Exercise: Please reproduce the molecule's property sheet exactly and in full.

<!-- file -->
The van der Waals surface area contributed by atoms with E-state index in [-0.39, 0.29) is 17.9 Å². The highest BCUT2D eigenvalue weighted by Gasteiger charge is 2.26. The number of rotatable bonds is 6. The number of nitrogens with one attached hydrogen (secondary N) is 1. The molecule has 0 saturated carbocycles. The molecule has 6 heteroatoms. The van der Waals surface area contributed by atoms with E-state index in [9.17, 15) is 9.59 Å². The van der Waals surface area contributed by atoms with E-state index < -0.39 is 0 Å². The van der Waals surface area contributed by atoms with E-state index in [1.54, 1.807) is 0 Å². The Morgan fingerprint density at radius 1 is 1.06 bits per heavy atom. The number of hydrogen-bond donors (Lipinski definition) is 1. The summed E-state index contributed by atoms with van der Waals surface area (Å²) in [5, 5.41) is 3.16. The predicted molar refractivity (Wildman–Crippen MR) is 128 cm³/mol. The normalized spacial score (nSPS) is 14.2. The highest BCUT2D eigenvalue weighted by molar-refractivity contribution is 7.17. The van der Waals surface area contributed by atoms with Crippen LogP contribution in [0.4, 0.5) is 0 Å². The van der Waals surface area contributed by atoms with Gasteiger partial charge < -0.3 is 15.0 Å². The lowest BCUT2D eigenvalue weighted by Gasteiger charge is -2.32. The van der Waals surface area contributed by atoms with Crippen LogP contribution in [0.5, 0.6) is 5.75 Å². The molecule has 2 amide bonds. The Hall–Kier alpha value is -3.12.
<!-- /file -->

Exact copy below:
The van der Waals surface area contributed by atoms with E-state index in [-0.39, 0.29) is 17.9 Å². The highest BCUT2D eigenvalue weighted by Gasteiger charge is 2.26. The number of rotatable bonds is 6. The number of nitrogens with one attached hydrogen (secondary N) is 1. The molecule has 0 saturated carbocycles. The molecule has 6 heteroatoms. The van der Waals surface area contributed by atoms with E-state index in [9.17, 15) is 9.59 Å². The van der Waals surface area contributed by atoms with E-state index < -0.39 is 0 Å². The van der Waals surface area contributed by atoms with E-state index in [1.54, 1.807) is 0 Å². The Morgan fingerprint density at radius 1 is 1.06 bits per heavy atom. The number of hydrogen-bond donors (Lipinski definition) is 1. The summed E-state index contributed by atoms with van der Waals surface area (Å²) in [5, 5.41) is 3.16. The predicted molar refractivity (Wildman–Crippen MR) is 128 cm³/mol. The normalized spacial score (nSPS) is 14.2. The highest BCUT2D eigenvalue weighted by molar-refractivity contribution is 7.17. The van der Waals surface area contributed by atoms with Crippen LogP contribution in [0.4, 0.5) is 0 Å². The van der Waals surface area contributed by atoms with Gasteiger partial charge < -0.3 is 15.0 Å². The lowest BCUT2D eigenvalue weighted by Gasteiger charge is -2.32. The van der Waals surface area contributed by atoms with Crippen LogP contribution in [0.5, 0.6) is 5.75 Å². The molecule has 2 amide bonds. The Hall–Kier alpha value is -3.12.